And the best part is, this is just a cabal install orc away! I’ll be very interested to see how I can use this in practice, as it is seems indeed a very powerful library.

Nikola: Embedding Compiled GPU Functions in Haskell

Interesting project. Using almost 100% Haskell code, and it marshalls the data to/from the GPU; in the example given, the performance is as good as hand-written CUDA code—of course, this doesn’t happen in all cases. It it’s interesting how they manage to compile the GPU-related code to actual object code at Haskell compile time, which makes it transparent for the user.

Given the prevalence of high-speed GPUs, this could be a nice way to utilise them without learning yet another language (or two, since NVidia and ATI have different stacks).

They’ve also developed some interesting techniques (e.g. manual control of sharing, to prevent inlining) as part of their project.

Scalable Event Handling for GHC

This is a paper co-authored by Johan Tibell of Google Switzerland and Bryan O’Sullivan of Real World Haskell fame.

Very interesting—serving 20K QPS from a Haskell process while having 16K+ idle clients connected:

[…] the performance of the epoll back end does not begin to fall off significantly until we have 50,000 idle connections open.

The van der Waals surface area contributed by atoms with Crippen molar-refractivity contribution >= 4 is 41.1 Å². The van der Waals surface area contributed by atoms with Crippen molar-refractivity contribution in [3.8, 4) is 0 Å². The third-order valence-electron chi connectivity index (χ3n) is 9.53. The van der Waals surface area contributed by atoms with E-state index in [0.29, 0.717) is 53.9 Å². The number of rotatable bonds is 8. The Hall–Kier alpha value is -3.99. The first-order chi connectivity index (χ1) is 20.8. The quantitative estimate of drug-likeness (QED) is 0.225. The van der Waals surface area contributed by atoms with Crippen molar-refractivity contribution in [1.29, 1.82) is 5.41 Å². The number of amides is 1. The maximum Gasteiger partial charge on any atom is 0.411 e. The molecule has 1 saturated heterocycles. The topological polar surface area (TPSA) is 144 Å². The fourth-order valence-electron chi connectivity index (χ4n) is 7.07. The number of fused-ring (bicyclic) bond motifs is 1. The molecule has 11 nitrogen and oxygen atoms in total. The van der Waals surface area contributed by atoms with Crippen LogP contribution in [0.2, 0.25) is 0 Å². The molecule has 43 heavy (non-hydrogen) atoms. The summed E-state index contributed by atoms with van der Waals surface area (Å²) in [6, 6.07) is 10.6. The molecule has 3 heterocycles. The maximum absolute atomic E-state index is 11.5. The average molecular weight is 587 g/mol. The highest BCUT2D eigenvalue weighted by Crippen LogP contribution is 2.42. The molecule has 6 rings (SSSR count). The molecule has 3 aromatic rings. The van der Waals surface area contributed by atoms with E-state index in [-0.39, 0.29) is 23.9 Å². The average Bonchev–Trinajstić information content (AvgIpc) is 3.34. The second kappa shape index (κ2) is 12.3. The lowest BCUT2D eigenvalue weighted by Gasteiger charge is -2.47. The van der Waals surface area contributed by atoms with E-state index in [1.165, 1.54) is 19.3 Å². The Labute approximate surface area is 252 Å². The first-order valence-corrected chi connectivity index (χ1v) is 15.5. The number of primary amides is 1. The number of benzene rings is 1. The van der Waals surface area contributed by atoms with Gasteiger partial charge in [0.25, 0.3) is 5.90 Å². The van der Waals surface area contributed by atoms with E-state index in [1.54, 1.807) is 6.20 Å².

The talk started with the idea that we’re on the path to serving 10⁷ clients from a single machine, and how to improve Haskell’s I/O manager to achieve (almost) 10⁵ concurrent clients. The slides (which I don’t have a link for) were a bit more cool on numbers than the paper.

Oh, and this will come with GHC 7.0, for free :)

An LLVM Backend For GHC

The eternal fight to get better than the C backend—in other words, to not have to translate Haskell to C… It is interesting to see how many languages target LLVM nowadays, as opposed to plain old C via gcc. A fun trivia item was that, according to the author, there are many features in LLVM that are not actually used by 90% of the languages targeting it (e.g. the garbage collector) (if I heard correctly in the talk).

The results are interesting, although not too much overall speedup is gained; this seems to be due to the hard-to-optimise Cmm intermediate language inside GHC. In any case, a few benchmarks get more than 10% speedup, even in the current form.

This will also come in GHC 7.0, although not enabled by default; probably needs to mature some more…


I’ve enjoyed this conference a lot, and I’ve learned a lot from it. Given that many of the talks are about research topics, it’s harder to apply them in day-to-day work, but I think the pay-offs will be long term rather than immediate.